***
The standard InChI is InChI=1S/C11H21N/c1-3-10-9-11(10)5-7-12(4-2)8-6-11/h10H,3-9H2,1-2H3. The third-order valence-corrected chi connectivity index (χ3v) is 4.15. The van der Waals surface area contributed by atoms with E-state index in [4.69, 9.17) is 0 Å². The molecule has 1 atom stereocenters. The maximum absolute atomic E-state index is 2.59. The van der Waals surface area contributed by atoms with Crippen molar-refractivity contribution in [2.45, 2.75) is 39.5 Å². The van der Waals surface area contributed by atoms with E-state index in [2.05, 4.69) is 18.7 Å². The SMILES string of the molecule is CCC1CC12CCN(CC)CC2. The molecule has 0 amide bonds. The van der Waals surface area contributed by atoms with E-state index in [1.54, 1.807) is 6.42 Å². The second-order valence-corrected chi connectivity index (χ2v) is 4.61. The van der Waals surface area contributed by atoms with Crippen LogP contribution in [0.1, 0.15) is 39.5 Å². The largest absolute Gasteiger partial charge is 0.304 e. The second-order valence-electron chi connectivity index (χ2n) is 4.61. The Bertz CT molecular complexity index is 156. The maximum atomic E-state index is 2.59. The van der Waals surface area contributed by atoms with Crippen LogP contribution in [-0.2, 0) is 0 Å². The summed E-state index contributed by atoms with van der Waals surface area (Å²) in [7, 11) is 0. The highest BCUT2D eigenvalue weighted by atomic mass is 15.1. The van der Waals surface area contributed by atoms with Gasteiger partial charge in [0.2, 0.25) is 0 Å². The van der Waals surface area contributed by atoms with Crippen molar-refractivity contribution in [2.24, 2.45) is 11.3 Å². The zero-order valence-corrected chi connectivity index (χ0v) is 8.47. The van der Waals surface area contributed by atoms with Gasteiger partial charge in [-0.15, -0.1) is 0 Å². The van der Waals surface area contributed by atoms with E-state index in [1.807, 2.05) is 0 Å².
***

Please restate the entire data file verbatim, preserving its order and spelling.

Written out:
The standard InChI is InChI=1S/C11H21N/c1-3-10-9-11(10)5-7-12(4-2)8-6-11/h10H,3-9H2,1-2H3. The third-order valence-corrected chi connectivity index (χ3v) is 4.15. The van der Waals surface area contributed by atoms with E-state index in [4.69, 9.17) is 0 Å². The molecule has 1 atom stereocenters. The maximum absolute atomic E-state index is 2.59. The van der Waals surface area contributed by atoms with Crippen molar-refractivity contribution in [2.45, 2.75) is 39.5 Å². The van der Waals surface area contributed by atoms with E-state index in [2.05, 4.69) is 18.7 Å². The SMILES string of the molecule is CCC1CC12CCN(CC)CC2. The molecule has 0 amide bonds. The van der Waals surface area contributed by atoms with E-state index in [1.54, 1.807) is 6.42 Å². The second-order valence-corrected chi connectivity index (χ2v) is 4.61. The van der Waals surface area contributed by atoms with Crippen LogP contribution in [0.1, 0.15) is 39.5 Å². The largest absolute Gasteiger partial charge is 0.304 e. The second-order valence-electron chi connectivity index (χ2n) is 4.61. The Bertz CT molecular complexity index is 156. The maximum atomic E-state index is 2.59. The van der Waals surface area contributed by atoms with Crippen LogP contribution in [-0.2, 0) is 0 Å². The summed E-state index contributed by atoms with van der Waals surface area (Å²) in [7, 11) is 0. The highest BCUT2D eigenvalue weighted by atomic mass is 15.1. The van der Waals surface area contributed by atoms with Gasteiger partial charge in [0.2, 0.25) is 0 Å². The van der Waals surface area contributed by atoms with Crippen molar-refractivity contribution in [2.24, 2.45) is 11.3 Å². The zero-order valence-corrected chi connectivity index (χ0v) is 8.47. The van der Waals surface area contributed by atoms with Gasteiger partial charge in [-0.15, -0.1) is 0 Å². The van der Waals surface area contributed by atoms with E-state index in [1.807, 2.05) is 0 Å².